If Catalonia Declares Secession, Here’s How Assets RespondBy and
Any declaration likely to only hit domestic bonds and stocks
Aberdeen Standard Investments is underweight Spanish bonds
Should the leaders of Spain’s Catalonia region declare independence in the coming days, European markets look poised to march on even as domestic assets take a major hit.
Spanish government bonds -- which have weakened since the vote -- could be one of the biggest losers, while the country’s banking and construction stocks are also vulnerable to further drops. The euro may escape damage, as a rebel declaration would unlikely have immediate ramifications for the future of Europe.
“It is not a threat to the euro,” said Jan Loeys, chief investment strategist at JPMorgan Chase & Co., in an interview with Bloomberg Television. “This is a local problem. There will be affects on the local banks, local asset prices -- yes, Spanish equity prices will be hurt a bit.”
Spain has been roiled by escalating tensions between Catalonia, its largest regional economy, and the central government in Madrid. That has fed through into the nation’s bond market, with the premium demanded by investors to hold 10-year bonds over similar-dated German securities rising to the highest level since May this week.
“Logic would dictate the Catalan government step away from the edge and reconsider their secessionist plans,” said Jeff Donlon, managing director of global strategies for Manning & Napier in Rochester, New York, which manages $27 billion.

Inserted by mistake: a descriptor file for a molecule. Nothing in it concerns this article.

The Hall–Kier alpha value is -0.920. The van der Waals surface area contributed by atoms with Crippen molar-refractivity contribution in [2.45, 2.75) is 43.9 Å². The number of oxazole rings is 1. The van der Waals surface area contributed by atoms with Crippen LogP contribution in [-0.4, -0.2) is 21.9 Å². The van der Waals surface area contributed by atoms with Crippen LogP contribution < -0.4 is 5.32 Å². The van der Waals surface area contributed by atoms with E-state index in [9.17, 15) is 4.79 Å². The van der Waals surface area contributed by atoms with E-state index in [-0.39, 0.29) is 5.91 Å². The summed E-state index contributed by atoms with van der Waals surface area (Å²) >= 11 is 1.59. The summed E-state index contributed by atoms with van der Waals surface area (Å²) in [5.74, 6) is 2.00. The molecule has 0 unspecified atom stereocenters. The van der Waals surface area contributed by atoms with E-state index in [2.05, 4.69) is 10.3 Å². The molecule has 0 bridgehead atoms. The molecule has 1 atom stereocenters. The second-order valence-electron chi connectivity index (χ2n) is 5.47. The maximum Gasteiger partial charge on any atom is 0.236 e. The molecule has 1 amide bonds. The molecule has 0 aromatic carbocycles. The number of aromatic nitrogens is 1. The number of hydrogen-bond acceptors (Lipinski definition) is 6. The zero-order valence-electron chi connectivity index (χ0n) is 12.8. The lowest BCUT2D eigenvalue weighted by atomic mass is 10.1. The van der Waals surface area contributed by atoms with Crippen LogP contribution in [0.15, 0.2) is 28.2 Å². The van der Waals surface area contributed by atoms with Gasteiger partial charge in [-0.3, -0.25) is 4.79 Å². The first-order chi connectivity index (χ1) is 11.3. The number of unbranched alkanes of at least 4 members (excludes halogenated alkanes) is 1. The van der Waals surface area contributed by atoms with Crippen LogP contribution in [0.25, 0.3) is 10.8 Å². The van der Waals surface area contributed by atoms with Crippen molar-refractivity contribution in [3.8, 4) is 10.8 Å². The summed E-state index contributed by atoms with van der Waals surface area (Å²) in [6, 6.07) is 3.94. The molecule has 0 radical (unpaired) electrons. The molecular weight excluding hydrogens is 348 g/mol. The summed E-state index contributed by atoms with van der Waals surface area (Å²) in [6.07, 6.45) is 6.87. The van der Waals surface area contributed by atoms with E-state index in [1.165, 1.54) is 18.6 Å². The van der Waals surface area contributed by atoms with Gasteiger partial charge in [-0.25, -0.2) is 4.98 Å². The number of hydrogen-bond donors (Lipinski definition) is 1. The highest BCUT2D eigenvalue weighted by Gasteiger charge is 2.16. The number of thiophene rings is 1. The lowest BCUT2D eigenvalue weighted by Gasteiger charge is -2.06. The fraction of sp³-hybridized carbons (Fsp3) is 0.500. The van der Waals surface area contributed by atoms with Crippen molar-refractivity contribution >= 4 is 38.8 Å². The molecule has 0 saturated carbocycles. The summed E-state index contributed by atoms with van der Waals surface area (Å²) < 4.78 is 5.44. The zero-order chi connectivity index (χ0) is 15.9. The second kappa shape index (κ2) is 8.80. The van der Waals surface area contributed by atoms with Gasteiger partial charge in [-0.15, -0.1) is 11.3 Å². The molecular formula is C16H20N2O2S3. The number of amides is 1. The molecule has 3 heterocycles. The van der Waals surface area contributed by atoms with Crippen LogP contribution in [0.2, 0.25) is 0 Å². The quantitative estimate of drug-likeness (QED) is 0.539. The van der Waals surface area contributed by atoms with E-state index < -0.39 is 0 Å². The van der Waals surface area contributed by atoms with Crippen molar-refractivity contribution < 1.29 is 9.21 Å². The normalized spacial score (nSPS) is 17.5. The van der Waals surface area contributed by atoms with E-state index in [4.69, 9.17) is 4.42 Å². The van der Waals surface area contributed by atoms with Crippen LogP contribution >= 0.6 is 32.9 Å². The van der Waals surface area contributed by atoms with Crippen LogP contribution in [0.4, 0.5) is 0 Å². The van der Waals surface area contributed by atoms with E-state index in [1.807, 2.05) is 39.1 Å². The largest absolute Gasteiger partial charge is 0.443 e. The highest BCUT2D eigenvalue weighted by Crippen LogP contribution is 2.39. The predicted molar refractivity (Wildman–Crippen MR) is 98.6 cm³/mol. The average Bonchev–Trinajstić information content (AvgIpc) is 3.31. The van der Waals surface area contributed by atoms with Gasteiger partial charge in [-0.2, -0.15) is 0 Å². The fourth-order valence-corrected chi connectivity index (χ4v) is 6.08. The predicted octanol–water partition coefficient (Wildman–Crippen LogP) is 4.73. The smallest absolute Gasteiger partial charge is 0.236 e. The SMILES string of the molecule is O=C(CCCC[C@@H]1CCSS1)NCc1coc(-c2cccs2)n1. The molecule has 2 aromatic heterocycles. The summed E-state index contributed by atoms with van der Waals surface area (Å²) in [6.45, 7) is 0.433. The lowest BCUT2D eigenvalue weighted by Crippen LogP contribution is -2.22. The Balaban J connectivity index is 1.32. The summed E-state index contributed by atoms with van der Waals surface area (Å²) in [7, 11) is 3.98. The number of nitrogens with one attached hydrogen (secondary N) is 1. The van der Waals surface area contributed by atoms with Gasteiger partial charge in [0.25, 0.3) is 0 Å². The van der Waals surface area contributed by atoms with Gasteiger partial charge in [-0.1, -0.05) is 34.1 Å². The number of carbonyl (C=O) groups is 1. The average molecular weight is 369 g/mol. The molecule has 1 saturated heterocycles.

Donlon said alternatively a Catalan government declaration of independence “could result in a chain of events that includes more violence, new elections” regionally or nationally. “Such a scenario would likely lead to another leg down in the Spanish and European markets, which we would see as an opportunity to buy.”
Spanish stocks have been hit, with the IBEX benchmark falling 1.9 percent this week. Stocks and bonds dropped on Friday, reversing a brief rally on Thursday after Bloomberg reported that separatists were trying to find a way to put off a definitive declaration of independence to create space for a negotiated settlement with Spain.
The Spanish 10-year bond yield spread to similar German bunds ended the week at 125 basis points, up 11 basis points in the week.
Spain’s highest court on Thursday suspended the Catalan Parliament’s plans to convene Monday, when it may have started a 48-hour countdown to a formal declaration of independence. The leader of the most powerful group among the separatists promised the regional parliament will meet as planned, defying the order, though stopping short of vowing a unilateral declaration.
‘Uncertainty and Posturing’
Investors don’t see the decision as causing an uproar in Europe. Instead, it would likely prompt a further decline in the country’s bonds, according to Jack Kelly, a money manager at Aberdeen Standard Investments.
“The short-term narrative is likely to be more uncertainty and posturing from both sides,” he said in emailed comments. “We maintain our precautionary underweight in Spain as we think the market hasn’t sufficiently re-priced weaker on the recent developments.”
Banco de Sabadell SA tumbled 6.2 percent in the week while CaixaBank SA slid 3.7 percent as the Sabadell-based lender decided to switch its registered office out of Catalonia and CaixaBank of Barcelona was said to be considering such a move. The deteriorating situation was blamed by energy supplier Gas Natural SDG SA for announcing on Friday it would relocate.
While shares in other Spanish companies, including construction firms, have faltered amid the turmoil, the pain hasn’t spread. The Stoxx Europe 600 Index has climbed 0.3 percent in the week and closed on Thursday at its highest since June. Germany’s DAX Index earlier this week closed at an all-time high.
“Spanish banking stocks are becoming the proxy for the Catalan tensions. Investors who want to trade on this crisis will be buying and selling these shares,” Nicolas Cheron, head of market research at Binck.fr, an online brokerage, said by phone. “The good news for Europe is that there hasn’t been contagion this time: the selloff has been limited to the Spanish market.”